Indonesia–South Africa relations are foreign bilateral relations between Indonesia and South Africa. Indonesian–South African relations were formalized through the establishment of diplomatic relations in August 1994. The South African Embassy in Jakarta was established in January 1995, and Indonesia opened its Embassy in Pretoria in 1995. Both nations are members of the World Trade Organization (WTO) and G-20 major economies. In 2012, during a briefing on Foreign Policy initiatives for 2012, Indonesia named South Africa amongst its 14 strategic partners.
According to a 2013 BBC World Service Poll, Indonesians' perception of South Africa are divided between 36% a negative view, and 33% expressing a positive one, this is about the same as global average opinion on South Africa.
Indonesia–South Africa relations Wikipedia
Although formal diplomatic relations were only established in the 1990s, the historical links between Indonesia and South Africa go back to the 17th century. In 1693 Sheikh Yusuf from Makassar was exiled to the Cape of Good Hope, because he assisted Banten Sultan Ageng Tirtayasa's rebellion against the Dutch. At that time, the Dutch colonized both the Cape of Good Hope (now the city of Cape Town) and the Dutch East Indies (centered in Batavia). Yusuf's arrival in Cape Town established the Malay Muslim community in South Africa, as the town served as a penal settlement for convicts and political exiles from East Indies.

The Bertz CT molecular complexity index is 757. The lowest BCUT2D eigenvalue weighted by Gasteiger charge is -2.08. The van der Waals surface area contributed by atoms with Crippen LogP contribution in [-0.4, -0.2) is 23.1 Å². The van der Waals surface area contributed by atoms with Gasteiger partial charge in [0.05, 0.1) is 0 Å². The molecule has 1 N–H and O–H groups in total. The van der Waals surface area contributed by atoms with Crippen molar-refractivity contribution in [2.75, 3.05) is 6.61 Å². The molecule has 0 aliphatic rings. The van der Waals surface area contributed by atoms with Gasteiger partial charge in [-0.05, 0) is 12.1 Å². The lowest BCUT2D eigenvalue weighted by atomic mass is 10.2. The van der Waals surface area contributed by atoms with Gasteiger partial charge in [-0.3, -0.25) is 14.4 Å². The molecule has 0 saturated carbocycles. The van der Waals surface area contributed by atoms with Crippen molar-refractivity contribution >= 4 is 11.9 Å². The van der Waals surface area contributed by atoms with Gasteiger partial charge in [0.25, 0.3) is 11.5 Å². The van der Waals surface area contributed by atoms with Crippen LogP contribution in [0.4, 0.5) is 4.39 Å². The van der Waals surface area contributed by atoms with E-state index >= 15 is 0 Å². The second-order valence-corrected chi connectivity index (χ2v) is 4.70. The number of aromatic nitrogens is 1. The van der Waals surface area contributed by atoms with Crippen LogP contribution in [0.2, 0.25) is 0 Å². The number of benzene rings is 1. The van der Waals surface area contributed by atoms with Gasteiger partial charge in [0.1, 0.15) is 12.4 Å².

Indonesian-South African relations were formalized through the establishment of diplomatic relations in August 1994. The South African Embassy in Jakarta was established in January 1995 and officially opened by the former Minister of Foreign Affairs, Mr A Nzo, on 14 July 1997. The South African Embassy in Jakarta is also accredited to ASEAN in order to maintain close interaction with the regional body, and also accredited to Timor Leste since 2009 on a non-residential basis.
South Africa is Indonesia's largest trade partner in Africa which accounted for 22.18 percent of Indonesia's total trade with Africa in 2011. Trade between the two countries has seen a steady increase over the past few years and has the potential to grow. Bilateral trade between the two countries reached US$2.14 billion in 2011. Indonesia's exports were valued at USD1.44 billion in 2011 while imports were around US$705.78 million, resulting in a US$730.81 million trade surplus in favour of Indonesia. The South African market is one of Indonesia's key non-traditional markets, which is expected to drive future exports.